The attitude of the CubeSat is sensed by sun sensors, a magnetometer and an IRU (Inertial Measurement Unit). Initial attitude acquisition requires to determine the attitude on the basis of unknown angles. A dedicated algorithm is used to do this, a stabilization maneuver can only be started once the initial attitude is properly estimated. The scheme is based on a simple, inaccurate but efficient PID (Proportional Integrative Derivative) logic which allows to speed down the rotational motion of the satellite until a desired angular velocity is reached.
At the end of this phase, the satellite assumes its nominal mission and the attitude control is achieved by a LQR (Linear-Quadratic Regulator), which allows to better control the attitude with respect to the PID method even if it is more difficult to be implemented. A Kalman filter and other algorithms have also been implemented to improve the attitude determination and control performance.
EPS (Electric Power Subsystem): The EPS is a COTS product provided by Clyde Space Ltd. of Glasgow, UK. The power distribution uses a bus architecture. The solar cell assembly is supplied by CESI S.p.A. Of Milan, while the Li-ion batteries have been bought from NRG srl., Italy.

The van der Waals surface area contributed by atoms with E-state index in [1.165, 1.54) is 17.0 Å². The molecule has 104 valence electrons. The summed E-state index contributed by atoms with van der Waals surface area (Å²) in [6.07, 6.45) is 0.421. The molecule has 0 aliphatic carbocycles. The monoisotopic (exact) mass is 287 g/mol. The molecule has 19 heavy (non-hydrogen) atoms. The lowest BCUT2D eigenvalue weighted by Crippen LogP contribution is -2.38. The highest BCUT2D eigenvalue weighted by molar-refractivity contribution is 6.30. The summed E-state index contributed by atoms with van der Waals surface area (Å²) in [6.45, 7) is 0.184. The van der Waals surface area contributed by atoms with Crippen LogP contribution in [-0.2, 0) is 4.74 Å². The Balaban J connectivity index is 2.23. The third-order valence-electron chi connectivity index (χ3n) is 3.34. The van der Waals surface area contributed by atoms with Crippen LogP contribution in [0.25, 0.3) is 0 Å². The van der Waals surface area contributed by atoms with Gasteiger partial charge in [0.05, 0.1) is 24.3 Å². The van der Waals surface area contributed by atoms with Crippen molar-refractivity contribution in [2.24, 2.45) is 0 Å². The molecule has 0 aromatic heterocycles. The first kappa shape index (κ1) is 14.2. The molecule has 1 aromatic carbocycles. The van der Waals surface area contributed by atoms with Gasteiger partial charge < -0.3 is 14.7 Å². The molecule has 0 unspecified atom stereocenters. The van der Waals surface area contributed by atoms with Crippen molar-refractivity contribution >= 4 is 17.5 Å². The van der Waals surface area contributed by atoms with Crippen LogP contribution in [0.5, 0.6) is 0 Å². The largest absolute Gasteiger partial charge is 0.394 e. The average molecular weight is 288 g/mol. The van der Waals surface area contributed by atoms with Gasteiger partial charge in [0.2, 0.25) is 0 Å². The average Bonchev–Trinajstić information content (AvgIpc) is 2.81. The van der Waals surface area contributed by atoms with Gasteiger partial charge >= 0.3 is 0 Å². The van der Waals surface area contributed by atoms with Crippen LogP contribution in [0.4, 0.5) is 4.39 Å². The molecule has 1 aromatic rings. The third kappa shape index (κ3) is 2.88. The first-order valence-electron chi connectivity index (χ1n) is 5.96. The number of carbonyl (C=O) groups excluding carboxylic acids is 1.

Figure 4: Overview of the EPS architecture (image credit: Politecnico di Torino)
There are three main areas in Figure 4, the solar array assembly (SP), the PCDU (Power Control and Distribution Unit), and the D-PCDU (Daughter–Power Control and Distribution Unit). The solar array assembly includes 5 solar panels, each of which is constituted by two TJ (Triple Junction) GaAs solar cells connected in series and one temperature sensor. Each solar panel gives more than 2 W when fully exposed to the sun.
The PCDU is devoted to control and to distribute the electrical power as needed. The D-PCDU hosts the energy storage part of the system (Li-ion battery packs and other devices); it has been designed and built at the CubeSat lab.
OBC (On-Board Computer): The OBC is based on an off-the-shelf processing unit developed by Pumpkin Inc. It consists of a microprocessor of Texas Instruments (MSP430, 16 bit), and works on the SALVO real-time operating system. The unit has been programmed by the students and researchers to accomplish a number of scheduled tasks such as: time set, time store, watchdog, activation sequence, ADCS interface, ADCS data handling, EPS data handling, diagnostics, uplink validation, uplink decoding, command execution, packet definition, downlink, and min-max telemetry. - The scheduler acts as the program manager, organizing the tasks as requested by the user.